Maintaining eye cleanliness by avoiding makeup, creams, and lotions is essential, as is refraining from swimming, hot tubs, and contact sports as per your eye doctor's recommendations.
Adequate rest before and after laser eye surgery surgery is paramount for optimal results. Following your surgeon's guidance for healing and recovery is essential to minimize eye strain and promote a speedy recovery.
Expected Results After Laser Eye Surgery
The timeline for improved vision varies among patients, with some experiencing immediate enhancements, while others may require several months. While achieving 20/20 vision or better is possible, it's not guaranteed and depends on various factors.
The need for glasses or contact lenses post-surgery may still exist, particularly for reading or specific visual tasks. Remarkably, for 8 out of 10 laser eye surgery patients, this procedure eliminates the need for glasses or contact lenses altogether.
However, it's important to note that individual results are influenced by pre-existing refractive errors. In rare instances, vision may regress due to factors like poor healing, hormonal imbalances, or the development of cataracts.
Minimizing Complications After Laser Eye Surgery
Serious complications post-laser eye surgery are uncommon. However, taking proactive steps can further reduce the risk:
Choose the Right Eye Doctor: Selecting a highly skilled and experienced eye surgeon is paramount. Research and seek recommendations to find the most suitable practitioner for your laser eye surgery procedure.
Comprehensive Evaluation: Undergo a thorough pre-operative evaluation to ensure you're an ideal candidate for laser eye surgery. Your eye surgeon will assess your eye health, prescription, and overall suitability.
Adherence to Instructions: Following your surgeon's instructions diligently before and after laser eye surgery is crucial. This includes proper pre-operative preparations and post-operative care routines.
Allow for Adequate Rest: After the procedure, give your eyes ample time to rest and recover. This helps minimize the risk of complications and promotes optimal healing.
While rare, potential complications after laser eye surgery may include:
1. Corneal Ectasia
Corneal ectasia represents a rare yet significant complication that may manifest following corneal refractive surgeries such as laser in situ keratomileusis (LASIK), photorefractive keratectomy (PRK), and small incision lenticule extraction (SMILE).
This progressive thinning and bulging of the cornea give rise to a distorted corneal shape, resulting in irregular astigmatism and a potential decline in visual quality. Corneal ectasia can manifest as subtle visual changes or escalate to substantial visual impairment if not promptly addressed.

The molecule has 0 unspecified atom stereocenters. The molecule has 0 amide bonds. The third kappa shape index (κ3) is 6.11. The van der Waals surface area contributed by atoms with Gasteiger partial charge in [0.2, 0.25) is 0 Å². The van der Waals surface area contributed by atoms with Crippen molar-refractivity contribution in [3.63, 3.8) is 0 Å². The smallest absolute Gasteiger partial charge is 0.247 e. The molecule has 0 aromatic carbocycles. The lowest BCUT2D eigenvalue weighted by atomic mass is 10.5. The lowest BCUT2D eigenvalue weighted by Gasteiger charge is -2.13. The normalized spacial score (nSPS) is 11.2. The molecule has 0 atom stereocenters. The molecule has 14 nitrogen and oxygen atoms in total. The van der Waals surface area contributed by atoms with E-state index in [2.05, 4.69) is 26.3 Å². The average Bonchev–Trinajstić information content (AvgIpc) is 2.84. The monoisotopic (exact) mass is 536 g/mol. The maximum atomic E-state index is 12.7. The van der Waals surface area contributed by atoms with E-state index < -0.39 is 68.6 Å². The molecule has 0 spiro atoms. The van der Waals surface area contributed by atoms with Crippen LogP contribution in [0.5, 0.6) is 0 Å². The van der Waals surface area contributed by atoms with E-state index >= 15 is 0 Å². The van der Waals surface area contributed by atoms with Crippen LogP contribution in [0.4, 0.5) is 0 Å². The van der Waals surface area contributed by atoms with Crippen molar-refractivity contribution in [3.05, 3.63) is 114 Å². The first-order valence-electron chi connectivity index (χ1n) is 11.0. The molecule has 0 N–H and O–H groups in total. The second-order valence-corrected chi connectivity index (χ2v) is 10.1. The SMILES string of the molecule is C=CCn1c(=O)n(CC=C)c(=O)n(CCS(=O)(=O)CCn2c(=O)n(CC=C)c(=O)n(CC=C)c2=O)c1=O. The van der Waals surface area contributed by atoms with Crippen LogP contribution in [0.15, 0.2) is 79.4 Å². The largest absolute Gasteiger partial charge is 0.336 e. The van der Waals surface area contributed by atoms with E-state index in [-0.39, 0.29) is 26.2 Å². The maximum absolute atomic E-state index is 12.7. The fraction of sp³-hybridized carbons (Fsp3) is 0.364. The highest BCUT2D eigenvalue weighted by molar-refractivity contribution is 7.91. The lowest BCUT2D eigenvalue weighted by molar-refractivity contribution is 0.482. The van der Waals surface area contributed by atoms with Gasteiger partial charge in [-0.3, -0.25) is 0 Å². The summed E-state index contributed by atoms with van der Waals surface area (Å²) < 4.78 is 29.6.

The genesis of corneal ectasia is believed to stem from the excessive removal of anterior corneal collagen tissue during refractive surgery. This loss of corneal thickness compromises the stromal collagen structural integrity, rendering the cornea susceptible to weakening and deformation over time.
Various contributing factors include pre-existing corneal thinning, abnormal healing responses, or genetic predisposition. However, the most prevalent associated factor is eye rubbing, and it is imperative that all corneal refractive surgery patients receive counselling against this practice.
2. Dry Eyes
Dry eye syndrome frequently manifests as a common side effect following refractive surgery, impacting both the quality and quantity of tears produced. This, in turn, gives rise to ocular discomfort and visual disturbances, particularly in procedures such as LASIK and PRK that influence corneal nerves.
The creation of corneal flaps or the removal of surface epithelium during refractive surgery has the potential to disrupt corneal sensitivity and impede tear film production. This disruption often leads to a reduction in tear volume and compromised tear film stability, resulting in the manifestation of dry eye symptoms.
It is essential to recognize that dry eye is a prevalent issue associated with damage to peripheral corneal nerves. However, it is crucial to note that these nerves typically regenerate within a span of about 3 to 4 months, emphasizing the transient nature of the condition.
3. Glare and Halos
Glare and halos manifest as visual phenomena characterized by the perception of rings, streaks, or halos around light sources, especially in low-light conditions or at night. These disturbances can significantly impact the quality of life for patients who have undergone refractive surgery.
These visual issues are often linked to refractive surgery procedures that modify the corneal shape or replace the natural lens. Alterations in corneal curvature, optical zones, and irregularities in the tear film can contribute to the occurrence of glare and halos.
Patients may encounter more pronounced glare and halos, particularly in low-light scenarios such as driving at night.
4. Eye Infections
5. Post-surgery vision issues
Which may persist despite glasses or contact lenses.